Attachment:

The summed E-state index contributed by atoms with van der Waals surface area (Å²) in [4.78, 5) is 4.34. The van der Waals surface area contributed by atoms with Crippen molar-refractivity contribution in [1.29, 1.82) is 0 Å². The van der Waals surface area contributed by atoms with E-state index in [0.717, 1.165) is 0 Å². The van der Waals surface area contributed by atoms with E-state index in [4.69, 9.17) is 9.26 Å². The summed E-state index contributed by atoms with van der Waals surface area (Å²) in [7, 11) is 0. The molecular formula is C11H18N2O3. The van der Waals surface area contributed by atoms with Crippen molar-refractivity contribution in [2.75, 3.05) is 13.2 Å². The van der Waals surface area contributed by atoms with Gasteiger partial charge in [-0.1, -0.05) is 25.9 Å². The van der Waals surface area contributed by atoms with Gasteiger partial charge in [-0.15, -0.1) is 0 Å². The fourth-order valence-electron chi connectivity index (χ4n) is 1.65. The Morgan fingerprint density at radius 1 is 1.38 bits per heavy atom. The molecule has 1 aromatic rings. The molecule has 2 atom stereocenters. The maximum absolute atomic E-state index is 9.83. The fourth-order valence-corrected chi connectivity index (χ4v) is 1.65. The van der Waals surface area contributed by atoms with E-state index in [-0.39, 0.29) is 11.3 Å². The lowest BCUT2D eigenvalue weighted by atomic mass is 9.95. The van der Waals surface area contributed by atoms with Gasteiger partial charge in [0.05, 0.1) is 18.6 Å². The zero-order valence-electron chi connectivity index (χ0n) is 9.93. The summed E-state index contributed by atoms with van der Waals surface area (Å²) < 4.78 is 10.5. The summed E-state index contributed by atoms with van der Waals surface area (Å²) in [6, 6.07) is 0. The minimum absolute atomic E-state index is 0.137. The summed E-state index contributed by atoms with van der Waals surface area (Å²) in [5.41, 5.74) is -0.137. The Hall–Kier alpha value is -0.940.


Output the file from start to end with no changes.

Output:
The summed E-state index contributed by atoms with van der Waals surface area (Å²) in [4.78, 5) is 4.34. The van der Waals surface area contributed by atoms with Crippen molar-refractivity contribution in [1.29, 1.82) is 0 Å². The van der Waals surface area contributed by atoms with E-state index in [0.717, 1.165) is 0 Å². The van der Waals surface area contributed by atoms with E-state index in [4.69, 9.17) is 9.26 Å². The summed E-state index contributed by atoms with van der Waals surface area (Å²) in [7, 11) is 0. The molecular formula is C11H18N2O3. The van der Waals surface area contributed by atoms with Crippen molar-refractivity contribution in [2.75, 3.05) is 13.2 Å². The van der Waals surface area contributed by atoms with Gasteiger partial charge in [-0.1, -0.05) is 25.9 Å². The van der Waals surface area contributed by atoms with Gasteiger partial charge in [-0.15, -0.1) is 0 Å². The fourth-order valence-electron chi connectivity index (χ4n) is 1.65. The Morgan fingerprint density at radius 1 is 1.38 bits per heavy atom. The molecule has 1 aromatic rings. The molecule has 2 atom stereocenters. The maximum absolute atomic E-state index is 9.83. The fourth-order valence-corrected chi connectivity index (χ4v) is 1.65. The van der Waals surface area contributed by atoms with E-state index in [-0.39, 0.29) is 11.3 Å². The lowest BCUT2D eigenvalue weighted by atomic mass is 9.95. The van der Waals surface area contributed by atoms with Gasteiger partial charge in [0.05, 0.1) is 18.6 Å². The zero-order valence-electron chi connectivity index (χ0n) is 9.93. The summed E-state index contributed by atoms with van der Waals surface area (Å²) < 4.78 is 10.5. The summed E-state index contributed by atoms with van der Waals surface area (Å²) in [6, 6.07) is 0. The minimum absolute atomic E-state index is 0.137. The summed E-state index contributed by atoms with van der Waals surface area (Å²) in [5.41, 5.74) is -0.137. The Hall–Kier alpha value is -0.940.